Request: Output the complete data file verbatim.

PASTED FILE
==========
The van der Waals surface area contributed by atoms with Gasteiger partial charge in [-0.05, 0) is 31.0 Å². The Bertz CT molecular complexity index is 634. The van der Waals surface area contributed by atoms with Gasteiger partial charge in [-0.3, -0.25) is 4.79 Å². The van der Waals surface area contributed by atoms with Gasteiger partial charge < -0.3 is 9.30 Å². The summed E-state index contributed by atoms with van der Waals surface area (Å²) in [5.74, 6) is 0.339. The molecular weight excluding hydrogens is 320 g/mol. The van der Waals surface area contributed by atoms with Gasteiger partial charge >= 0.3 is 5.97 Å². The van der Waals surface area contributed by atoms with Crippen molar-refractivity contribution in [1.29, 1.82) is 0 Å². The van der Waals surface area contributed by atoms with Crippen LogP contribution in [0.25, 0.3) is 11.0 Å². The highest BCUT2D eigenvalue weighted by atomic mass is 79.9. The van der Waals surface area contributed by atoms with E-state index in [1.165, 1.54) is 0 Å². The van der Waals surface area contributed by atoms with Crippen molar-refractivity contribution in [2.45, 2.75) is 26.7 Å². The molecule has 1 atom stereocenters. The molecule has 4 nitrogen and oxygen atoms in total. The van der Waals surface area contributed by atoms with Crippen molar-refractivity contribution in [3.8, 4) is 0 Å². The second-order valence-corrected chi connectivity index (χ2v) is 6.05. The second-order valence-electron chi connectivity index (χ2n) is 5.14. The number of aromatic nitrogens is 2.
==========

The van der Waals surface area contributed by atoms with Gasteiger partial charge in [-0.05, 0) is 31.0 Å². The Bertz CT molecular complexity index is 634. The van der Waals surface area contributed by atoms with Gasteiger partial charge in [-0.3, -0.25) is 4.79 Å². The van der Waals surface area contributed by atoms with Gasteiger partial charge < -0.3 is 9.30 Å². The summed E-state index contributed by atoms with van der Waals surface area (Å²) in [5.74, 6) is 0.339. The molecular weight excluding hydrogens is 320 g/mol. The van der Waals surface area contributed by atoms with Gasteiger partial charge >= 0.3 is 5.97 Å². The van der Waals surface area contributed by atoms with Crippen molar-refractivity contribution in [1.29, 1.82) is 0 Å². The van der Waals surface area contributed by atoms with Crippen LogP contribution in [0.25, 0.3) is 11.0 Å². The highest BCUT2D eigenvalue weighted by atomic mass is 79.9. The van der Waals surface area contributed by atoms with E-state index in [1.165, 1.54) is 0 Å². The van der Waals surface area contributed by atoms with Crippen molar-refractivity contribution in [2.45, 2.75) is 26.7 Å². The molecule has 1 atom stereocenters. The molecule has 4 nitrogen and oxygen atoms in total. The van der Waals surface area contributed by atoms with Crippen molar-refractivity contribution in [3.8, 4) is 0 Å². The second-order valence-corrected chi connectivity index (χ2v) is 6.05. The second-order valence-electron chi connectivity index (χ2n) is 5.14. The number of aromatic nitrogens is 2.